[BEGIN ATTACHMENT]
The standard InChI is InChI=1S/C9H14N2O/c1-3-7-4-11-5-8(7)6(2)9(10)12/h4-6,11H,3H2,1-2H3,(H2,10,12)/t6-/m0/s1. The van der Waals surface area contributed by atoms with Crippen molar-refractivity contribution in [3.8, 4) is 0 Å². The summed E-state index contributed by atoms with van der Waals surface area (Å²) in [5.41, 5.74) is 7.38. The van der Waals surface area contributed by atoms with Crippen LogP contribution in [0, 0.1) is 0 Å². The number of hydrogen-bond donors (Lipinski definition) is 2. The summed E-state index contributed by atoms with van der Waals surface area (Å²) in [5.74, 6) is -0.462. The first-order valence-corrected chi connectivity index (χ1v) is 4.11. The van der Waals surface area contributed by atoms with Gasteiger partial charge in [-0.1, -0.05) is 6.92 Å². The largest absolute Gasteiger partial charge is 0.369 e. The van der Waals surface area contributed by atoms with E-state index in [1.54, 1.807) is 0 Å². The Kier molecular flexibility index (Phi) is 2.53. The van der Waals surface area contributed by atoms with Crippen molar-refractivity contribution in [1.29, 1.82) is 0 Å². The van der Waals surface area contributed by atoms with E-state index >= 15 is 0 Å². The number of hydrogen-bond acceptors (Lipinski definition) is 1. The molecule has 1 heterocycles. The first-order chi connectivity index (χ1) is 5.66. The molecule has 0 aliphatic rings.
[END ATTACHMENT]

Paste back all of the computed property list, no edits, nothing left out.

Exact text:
The standard InChI is InChI=1S/C9H14N2O/c1-3-7-4-11-5-8(7)6(2)9(10)12/h4-6,11H,3H2,1-2H3,(H2,10,12)/t6-/m0/s1. The van der Waals surface area contributed by atoms with Crippen molar-refractivity contribution in [3.8, 4) is 0 Å². The summed E-state index contributed by atoms with van der Waals surface area (Å²) in [5.41, 5.74) is 7.38. The van der Waals surface area contributed by atoms with Crippen LogP contribution in [0, 0.1) is 0 Å². The number of hydrogen-bond donors (Lipinski definition) is 2. The summed E-state index contributed by atoms with van der Waals surface area (Å²) in [5.74, 6) is -0.462. The first-order valence-corrected chi connectivity index (χ1v) is 4.11. The van der Waals surface area contributed by atoms with Gasteiger partial charge in [-0.1, -0.05) is 6.92 Å². The largest absolute Gasteiger partial charge is 0.369 e. The van der Waals surface area contributed by atoms with E-state index in [1.54, 1.807) is 0 Å². The Kier molecular flexibility index (Phi) is 2.53. The van der Waals surface area contributed by atoms with Crippen molar-refractivity contribution in [1.29, 1.82) is 0 Å². The van der Waals surface area contributed by atoms with E-state index >= 15 is 0 Å². The number of hydrogen-bond acceptors (Lipinski definition) is 1. The molecule has 1 heterocycles. The first-order chi connectivity index (χ1) is 5.66. The molecule has 0 aliphatic rings.